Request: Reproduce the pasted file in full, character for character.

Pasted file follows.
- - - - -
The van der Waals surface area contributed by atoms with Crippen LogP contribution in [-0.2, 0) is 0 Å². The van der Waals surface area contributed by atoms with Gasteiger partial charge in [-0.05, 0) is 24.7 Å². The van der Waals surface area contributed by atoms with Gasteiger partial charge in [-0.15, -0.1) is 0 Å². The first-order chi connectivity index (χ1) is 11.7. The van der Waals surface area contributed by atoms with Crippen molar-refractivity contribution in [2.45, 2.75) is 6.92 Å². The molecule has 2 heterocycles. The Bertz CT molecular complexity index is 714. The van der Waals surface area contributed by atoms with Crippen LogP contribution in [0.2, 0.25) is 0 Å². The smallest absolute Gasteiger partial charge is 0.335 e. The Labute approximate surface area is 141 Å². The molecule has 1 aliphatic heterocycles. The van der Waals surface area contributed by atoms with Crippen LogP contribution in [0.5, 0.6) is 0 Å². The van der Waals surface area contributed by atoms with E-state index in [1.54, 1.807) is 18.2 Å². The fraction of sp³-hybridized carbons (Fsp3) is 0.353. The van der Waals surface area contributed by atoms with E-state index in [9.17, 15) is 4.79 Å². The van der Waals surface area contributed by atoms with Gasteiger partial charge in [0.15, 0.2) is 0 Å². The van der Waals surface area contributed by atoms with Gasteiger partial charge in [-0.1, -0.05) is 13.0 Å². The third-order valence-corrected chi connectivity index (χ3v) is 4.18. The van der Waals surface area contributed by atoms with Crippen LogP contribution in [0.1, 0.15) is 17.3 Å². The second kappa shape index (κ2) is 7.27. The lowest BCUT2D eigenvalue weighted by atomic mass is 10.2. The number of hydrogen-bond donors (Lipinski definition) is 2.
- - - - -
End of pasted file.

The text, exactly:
The van der Waals surface area contributed by atoms with Crippen LogP contribution in [-0.2, 0) is 0 Å². The van der Waals surface area contributed by atoms with Gasteiger partial charge in [-0.05, 0) is 24.7 Å². The van der Waals surface area contributed by atoms with Gasteiger partial charge in [-0.15, -0.1) is 0 Å². The first-order chi connectivity index (χ1) is 11.7. The van der Waals surface area contributed by atoms with Crippen molar-refractivity contribution in [2.45, 2.75) is 6.92 Å². The molecule has 2 heterocycles. The Bertz CT molecular complexity index is 714. The van der Waals surface area contributed by atoms with Crippen LogP contribution in [0.2, 0.25) is 0 Å². The smallest absolute Gasteiger partial charge is 0.335 e. The Labute approximate surface area is 141 Å². The molecule has 1 aliphatic heterocycles. The van der Waals surface area contributed by atoms with Crippen LogP contribution in [0.5, 0.6) is 0 Å². The van der Waals surface area contributed by atoms with E-state index in [1.54, 1.807) is 18.2 Å². The fraction of sp³-hybridized carbons (Fsp3) is 0.353. The van der Waals surface area contributed by atoms with E-state index in [9.17, 15) is 4.79 Å². The van der Waals surface area contributed by atoms with Gasteiger partial charge in [0.15, 0.2) is 0 Å². The van der Waals surface area contributed by atoms with Gasteiger partial charge in [-0.1, -0.05) is 13.0 Å². The third-order valence-corrected chi connectivity index (χ3v) is 4.18. The van der Waals surface area contributed by atoms with Crippen LogP contribution in [0.1, 0.15) is 17.3 Å². The second kappa shape index (κ2) is 7.27. The lowest BCUT2D eigenvalue weighted by atomic mass is 10.2. The number of hydrogen-bond donors (Lipinski definition) is 2.